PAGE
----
Sunday, September 02, 2007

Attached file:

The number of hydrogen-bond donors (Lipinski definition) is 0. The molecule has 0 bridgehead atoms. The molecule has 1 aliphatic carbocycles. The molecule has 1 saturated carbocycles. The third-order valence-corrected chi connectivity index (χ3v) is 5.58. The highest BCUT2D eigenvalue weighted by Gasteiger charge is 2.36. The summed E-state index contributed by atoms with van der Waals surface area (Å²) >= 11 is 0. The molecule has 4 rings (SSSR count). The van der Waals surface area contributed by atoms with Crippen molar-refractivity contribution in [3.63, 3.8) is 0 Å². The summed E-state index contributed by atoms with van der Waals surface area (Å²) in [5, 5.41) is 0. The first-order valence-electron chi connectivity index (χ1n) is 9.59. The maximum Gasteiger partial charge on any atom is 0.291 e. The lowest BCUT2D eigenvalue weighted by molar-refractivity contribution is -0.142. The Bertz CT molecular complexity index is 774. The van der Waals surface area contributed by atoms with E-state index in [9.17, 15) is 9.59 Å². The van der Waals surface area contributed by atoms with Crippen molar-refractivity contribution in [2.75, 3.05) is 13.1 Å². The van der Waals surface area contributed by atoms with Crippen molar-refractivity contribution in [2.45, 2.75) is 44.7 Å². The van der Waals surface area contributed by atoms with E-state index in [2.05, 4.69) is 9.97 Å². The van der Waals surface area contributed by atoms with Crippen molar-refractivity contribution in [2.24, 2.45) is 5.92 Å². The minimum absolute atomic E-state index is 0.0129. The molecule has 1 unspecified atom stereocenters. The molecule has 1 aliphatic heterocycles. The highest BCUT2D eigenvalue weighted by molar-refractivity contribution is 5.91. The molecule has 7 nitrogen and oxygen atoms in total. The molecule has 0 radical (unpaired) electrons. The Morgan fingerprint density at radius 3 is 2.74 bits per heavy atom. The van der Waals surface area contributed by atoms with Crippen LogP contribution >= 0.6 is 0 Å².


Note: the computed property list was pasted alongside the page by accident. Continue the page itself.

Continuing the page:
I must admit that I've never read the Rudyard Kipling classic this film is based on; in my youth I did read a Classics Illustrated comic book adaptation and later saw the Disney version, though my memories of both are dim. This Alexander Korda film looks wonderful, with decent sets shot in lovely Technicolor, but feels a bit awkward in the telling. The narrative, set in and around an Indian village, is framed as a tale told by Buldeo, an old man (Joseph Calleia), to a couple of British tourists. He tells them that "the book of life" is the story of man's war with nature, and we flash back many years to when there were plans to expand the village if the surrounding jungle could be "beaten." One day, a toddler runs away and gets lost in the jungle while his father is attacked and killed by a tiger. The boy winds up in a wolf den, is raised by the wolves, and can communicate with the other animals, such as panthers, snakes, and elephants. Grown into young manhood, the boy (Sabu), on the run from Shere Kahn, the killer tiger, stumbles into the village, naked, barking, and howling. Calleia believes the village should not accept him, saying he has the evil eye, but his mother (Rosemary DeCamp) recognizes him as her lost son and takes him in. She names him Mowgli and teaches him human speech and customs. He takes a liking to Calleia's daughter (Margaret O'Rourke) but her father still distrusts the boy and does everything he can to run him back into the jungle. When Sabu and O'Rourke meet for a moonlight rendezvous, they discover a treasure guarded by a snake; Calleia gets wind of this and he and his greedy friends plan to find the riches for themselves. They do, but ultimately Sabu and the animals make them pay. The biggest obstacle here is that real animals are used and were clearly shot separately from most of the actors, so human/animal interaction is minimal. Most of the movie was shot on elaborate sets, which look fine, though some location footage is rather shakily incorporated here and there. Sabu, only 18 when the film was released, is perfect in the role of the wild boy who is tamed briefly but realizes he cannot be happy in the world of mankind. He appeared in several other jungle epics in the 40's but his career waned as he aged; this may be his finest moment. It's a little startling to see Swedish character actor John Qualen as an Indian barber. Ralph Byrd, later Dick Tracy in the movies and on TV, and Ralph Puglia also appear. I don't think kids today will enjoy this much, but film buffs will appreciate Sabu and the lavish Technicolor, and the huge fire and animal stampede at the film's climax. [DVD]

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